# In Terminal Window 1, I execute my Firefox build with MOZ_DEBUG_CHILD_PROCESS=1.
# That environment variable makes it so that the parent process spits out the child
# process ID as soon as it forks out. I also use my e10s profile so as to not muck up
# my default profile.

MOZ_DEBUG_CHILD_PROCESS=1 ./mach run -P e10s

# So, now my Firefox is spawned up and ready to go. I have
# browser.tabs.remote.autostart set to "true" in my about:config, which means I'm
# using out-of-process tabs by default. That means that right away, I see the
# child process ID dumped into the console. Maybe you get the same thing if
# browser.tabs.remote.autostart is false. I haven't checked.

CHILDCHILDCHILDCHILD
  debug me @ 45326

# ^-- so, this is what comes out in Terminal Window 1.

So, the next step is to open another terminal window. This one will connect to the parent process.

# Maybe there are smarter ways to find the firefox process ID, but this is what I
# use in my new Terminal Window 2.
ps aux | grep firefox

# And this is what I get back:

mikeconley     45391  17.2  5.3  3985032 883932   ??  S     2:39pm   1:58.71 /Applications/FirefoxAurora.app/Contents/MacOS/firefox
mikeconley     45322   0.0  0.4  3135172  69748 s000  S+    2:36pm   0:06.48 /Users/mikeconley/Projects/mozilla-central/obj-x86_64-apple-darwin12.5.0/dist/Nightly.app/Contents/MacOS/firefox -no-remote -foreground -P e10s
mikeconley     45430   0.0  0.0  2432768    612 s002  R+    2:44pm   0:00.00 grep firefox
mikeconley     44878   0.0  0.0        0      0 s000  Z    11:46am   0:00.00 (firefox)

# That second one is what I want to attach to. I can tell, because the executable
# path lies within my local build's objdir. The first row is my main Firefox I just
# use for work browsing. I definitely don't want to attach to that. The third line
# is just me looking for the process with grep. Not sure what that last one is.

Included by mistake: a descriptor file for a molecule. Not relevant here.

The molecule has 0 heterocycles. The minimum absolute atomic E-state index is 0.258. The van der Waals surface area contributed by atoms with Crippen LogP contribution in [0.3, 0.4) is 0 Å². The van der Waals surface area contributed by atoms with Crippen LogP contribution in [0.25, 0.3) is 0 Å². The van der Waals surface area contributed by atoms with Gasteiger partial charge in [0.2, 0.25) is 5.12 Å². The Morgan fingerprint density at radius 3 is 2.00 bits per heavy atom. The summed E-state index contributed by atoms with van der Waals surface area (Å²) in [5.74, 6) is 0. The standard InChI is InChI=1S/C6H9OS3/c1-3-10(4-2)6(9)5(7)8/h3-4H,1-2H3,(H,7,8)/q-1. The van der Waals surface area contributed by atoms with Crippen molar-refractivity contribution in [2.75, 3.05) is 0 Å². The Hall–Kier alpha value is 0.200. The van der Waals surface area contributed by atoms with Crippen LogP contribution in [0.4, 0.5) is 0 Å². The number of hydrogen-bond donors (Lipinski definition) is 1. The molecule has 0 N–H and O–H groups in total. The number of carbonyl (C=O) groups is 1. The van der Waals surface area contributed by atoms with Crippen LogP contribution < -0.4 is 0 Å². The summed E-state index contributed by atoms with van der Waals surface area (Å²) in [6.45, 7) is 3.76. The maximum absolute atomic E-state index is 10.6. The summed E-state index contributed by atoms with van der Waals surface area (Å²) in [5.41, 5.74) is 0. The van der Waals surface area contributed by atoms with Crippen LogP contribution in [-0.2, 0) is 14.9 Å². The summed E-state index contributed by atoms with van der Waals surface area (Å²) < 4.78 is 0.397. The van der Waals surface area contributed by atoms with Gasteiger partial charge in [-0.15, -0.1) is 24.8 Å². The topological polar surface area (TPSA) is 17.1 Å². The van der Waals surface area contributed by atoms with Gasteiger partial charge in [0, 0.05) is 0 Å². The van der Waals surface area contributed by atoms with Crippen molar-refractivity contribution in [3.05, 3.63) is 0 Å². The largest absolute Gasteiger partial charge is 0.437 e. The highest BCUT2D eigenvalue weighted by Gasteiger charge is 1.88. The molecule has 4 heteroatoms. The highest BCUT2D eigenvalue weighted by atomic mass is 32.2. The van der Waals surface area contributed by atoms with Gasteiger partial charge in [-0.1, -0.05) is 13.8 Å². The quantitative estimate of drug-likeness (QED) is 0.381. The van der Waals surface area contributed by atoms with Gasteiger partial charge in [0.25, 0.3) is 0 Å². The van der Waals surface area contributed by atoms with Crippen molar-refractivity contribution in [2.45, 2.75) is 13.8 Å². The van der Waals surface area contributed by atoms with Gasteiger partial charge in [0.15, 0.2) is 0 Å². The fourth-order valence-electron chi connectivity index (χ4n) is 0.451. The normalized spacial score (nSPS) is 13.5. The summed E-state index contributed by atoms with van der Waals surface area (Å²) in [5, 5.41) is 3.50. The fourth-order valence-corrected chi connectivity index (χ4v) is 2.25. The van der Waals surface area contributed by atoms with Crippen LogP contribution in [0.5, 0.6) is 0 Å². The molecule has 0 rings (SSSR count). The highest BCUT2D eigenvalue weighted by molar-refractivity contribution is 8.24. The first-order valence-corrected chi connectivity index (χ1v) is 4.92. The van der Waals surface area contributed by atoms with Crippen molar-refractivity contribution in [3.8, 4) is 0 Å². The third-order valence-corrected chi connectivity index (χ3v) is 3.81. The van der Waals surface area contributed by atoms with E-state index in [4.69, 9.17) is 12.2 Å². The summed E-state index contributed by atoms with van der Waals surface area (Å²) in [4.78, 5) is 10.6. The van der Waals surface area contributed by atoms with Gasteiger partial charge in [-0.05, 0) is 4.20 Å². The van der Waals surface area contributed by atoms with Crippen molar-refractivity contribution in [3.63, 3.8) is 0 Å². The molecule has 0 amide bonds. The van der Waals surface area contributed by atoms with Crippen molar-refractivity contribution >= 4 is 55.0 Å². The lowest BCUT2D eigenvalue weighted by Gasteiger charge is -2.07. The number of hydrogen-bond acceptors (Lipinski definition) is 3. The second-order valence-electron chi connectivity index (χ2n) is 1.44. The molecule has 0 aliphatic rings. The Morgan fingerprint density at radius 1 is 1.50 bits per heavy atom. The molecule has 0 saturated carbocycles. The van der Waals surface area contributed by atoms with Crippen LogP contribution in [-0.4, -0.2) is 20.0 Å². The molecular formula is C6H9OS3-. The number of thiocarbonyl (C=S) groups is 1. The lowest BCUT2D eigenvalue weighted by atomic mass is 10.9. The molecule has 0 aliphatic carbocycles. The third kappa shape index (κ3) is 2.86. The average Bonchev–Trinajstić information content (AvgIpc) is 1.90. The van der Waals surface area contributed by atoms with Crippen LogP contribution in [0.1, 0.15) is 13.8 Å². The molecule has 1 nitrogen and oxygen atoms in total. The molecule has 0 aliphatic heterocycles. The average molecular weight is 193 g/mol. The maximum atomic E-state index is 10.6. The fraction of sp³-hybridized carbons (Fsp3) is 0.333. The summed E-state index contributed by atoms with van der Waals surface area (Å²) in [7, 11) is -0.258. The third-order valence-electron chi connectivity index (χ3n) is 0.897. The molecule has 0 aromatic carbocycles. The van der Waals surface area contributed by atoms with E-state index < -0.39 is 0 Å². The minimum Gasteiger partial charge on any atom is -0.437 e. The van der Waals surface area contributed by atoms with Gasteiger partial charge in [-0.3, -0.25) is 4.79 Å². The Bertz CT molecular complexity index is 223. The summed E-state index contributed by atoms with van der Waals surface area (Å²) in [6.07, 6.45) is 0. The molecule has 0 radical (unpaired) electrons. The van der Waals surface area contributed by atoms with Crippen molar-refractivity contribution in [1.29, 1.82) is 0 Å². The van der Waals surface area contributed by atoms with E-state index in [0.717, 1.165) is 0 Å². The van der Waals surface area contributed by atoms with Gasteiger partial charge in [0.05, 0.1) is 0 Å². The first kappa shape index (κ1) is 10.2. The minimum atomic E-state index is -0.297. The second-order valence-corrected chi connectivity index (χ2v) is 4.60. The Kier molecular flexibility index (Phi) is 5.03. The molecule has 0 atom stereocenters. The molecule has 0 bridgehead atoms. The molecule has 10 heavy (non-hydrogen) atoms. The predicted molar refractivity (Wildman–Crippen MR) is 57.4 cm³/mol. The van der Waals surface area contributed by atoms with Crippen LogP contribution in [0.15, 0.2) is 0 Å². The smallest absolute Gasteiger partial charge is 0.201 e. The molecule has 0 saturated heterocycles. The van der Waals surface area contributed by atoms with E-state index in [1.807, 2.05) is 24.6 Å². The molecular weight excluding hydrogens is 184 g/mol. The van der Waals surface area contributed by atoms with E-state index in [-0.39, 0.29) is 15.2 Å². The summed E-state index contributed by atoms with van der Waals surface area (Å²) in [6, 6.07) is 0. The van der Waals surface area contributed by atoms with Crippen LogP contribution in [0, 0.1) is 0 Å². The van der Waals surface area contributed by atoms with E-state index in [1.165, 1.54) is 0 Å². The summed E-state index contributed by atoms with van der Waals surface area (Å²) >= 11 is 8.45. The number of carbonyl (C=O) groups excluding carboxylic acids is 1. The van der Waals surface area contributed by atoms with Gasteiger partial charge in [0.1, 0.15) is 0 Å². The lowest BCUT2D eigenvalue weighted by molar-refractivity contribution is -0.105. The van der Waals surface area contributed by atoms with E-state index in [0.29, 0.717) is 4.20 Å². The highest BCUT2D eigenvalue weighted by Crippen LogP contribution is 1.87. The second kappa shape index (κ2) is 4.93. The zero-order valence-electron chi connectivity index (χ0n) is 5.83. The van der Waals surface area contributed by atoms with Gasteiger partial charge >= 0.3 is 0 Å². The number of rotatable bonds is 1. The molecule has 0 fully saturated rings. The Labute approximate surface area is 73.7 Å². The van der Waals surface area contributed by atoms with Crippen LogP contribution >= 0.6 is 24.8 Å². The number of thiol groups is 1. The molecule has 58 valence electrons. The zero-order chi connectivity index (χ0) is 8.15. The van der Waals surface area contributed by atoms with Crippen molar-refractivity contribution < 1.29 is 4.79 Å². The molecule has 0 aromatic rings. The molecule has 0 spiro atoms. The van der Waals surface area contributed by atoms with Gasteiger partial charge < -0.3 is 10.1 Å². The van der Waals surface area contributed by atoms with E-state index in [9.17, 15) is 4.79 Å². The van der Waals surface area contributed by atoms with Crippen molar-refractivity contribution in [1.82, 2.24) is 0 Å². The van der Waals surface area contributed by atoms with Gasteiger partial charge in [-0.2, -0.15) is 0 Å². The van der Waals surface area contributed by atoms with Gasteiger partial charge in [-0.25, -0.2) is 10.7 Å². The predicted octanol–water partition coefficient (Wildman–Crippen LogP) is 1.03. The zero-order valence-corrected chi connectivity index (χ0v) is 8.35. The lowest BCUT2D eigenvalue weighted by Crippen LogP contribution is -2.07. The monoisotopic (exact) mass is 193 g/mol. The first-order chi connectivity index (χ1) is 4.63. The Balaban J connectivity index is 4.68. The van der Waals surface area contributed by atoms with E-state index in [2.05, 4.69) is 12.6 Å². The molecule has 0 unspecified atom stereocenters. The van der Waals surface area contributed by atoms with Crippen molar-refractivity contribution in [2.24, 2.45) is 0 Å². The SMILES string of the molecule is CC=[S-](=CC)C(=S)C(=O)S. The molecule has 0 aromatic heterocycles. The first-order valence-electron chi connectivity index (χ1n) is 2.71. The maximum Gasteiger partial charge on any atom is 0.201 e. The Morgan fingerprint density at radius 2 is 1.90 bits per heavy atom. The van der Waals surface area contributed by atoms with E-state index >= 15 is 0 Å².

# I use sudo to attach to the parent because otherwise, OS X complains about permissions
# for process attachment. I attach to the parent like this:

sudo gdb firefox 45322

# And now I have a gdb for the parent process. Easy peasy.

And finally, to debug the child, I open yet another terminal window.

# That process ID that I got from Terminal Window 1 comes into play now.

sudo gdb firefox 45326

# Boom - attached to child process now.

Setting breakpoints for things like TabChild::foo or TabParent::bar can be done like this:

# In Terminal Window 3, attached to the child:

b mozilla::dom::TabChild::foo

# In Terminal Window 2, attached to the parent:

b mozilla::dom::TabParent::bar

And now we’re cookin’.

April 25, 2014 07:26 PM

April 24, 2014

Rumbling Edge - Thunderbird

2014-04-23 Calendar builds

Common (excluding Website bugs)-specific: (34)

Sunbird will no longer be actively developed by the Calendar team.

Windows builds Official Windows

Linux builds Official Linux (i686), Official Linux (x86_64)

Mac builds Official Mac

April 24, 2014 07:00 AM

2014-04-23 Thunderbird comm-central builds

Thunderbird-specific: (37)

MailNews Core-specific: (18)

Windows builds Official Windows, Official Windows installer

Linux builds Official Linux (i686), Official Linux (x86_64)

Mac builds Official Mac

April 24, 2014 06:59 AM

April 23, 2014

Calendar

The 2014 Google Summer of Code Students are here!

I am particularly excited to announce that this year the Calendar Project has received two slots in Google Summer of Code 2014. Both projects target our backend code. This means users won’t have a chance to complain about user interface changes and instead will be blown away by performance and interoperability improvements.

I would like to take a few minutes to introduce our awesome new students to the community, please join me in giving them a warm welcome!

Reid Anderson: Improve Calendar Provider Backends

This project is about performance and stability for our calendar storage. Here is what Reid has to say: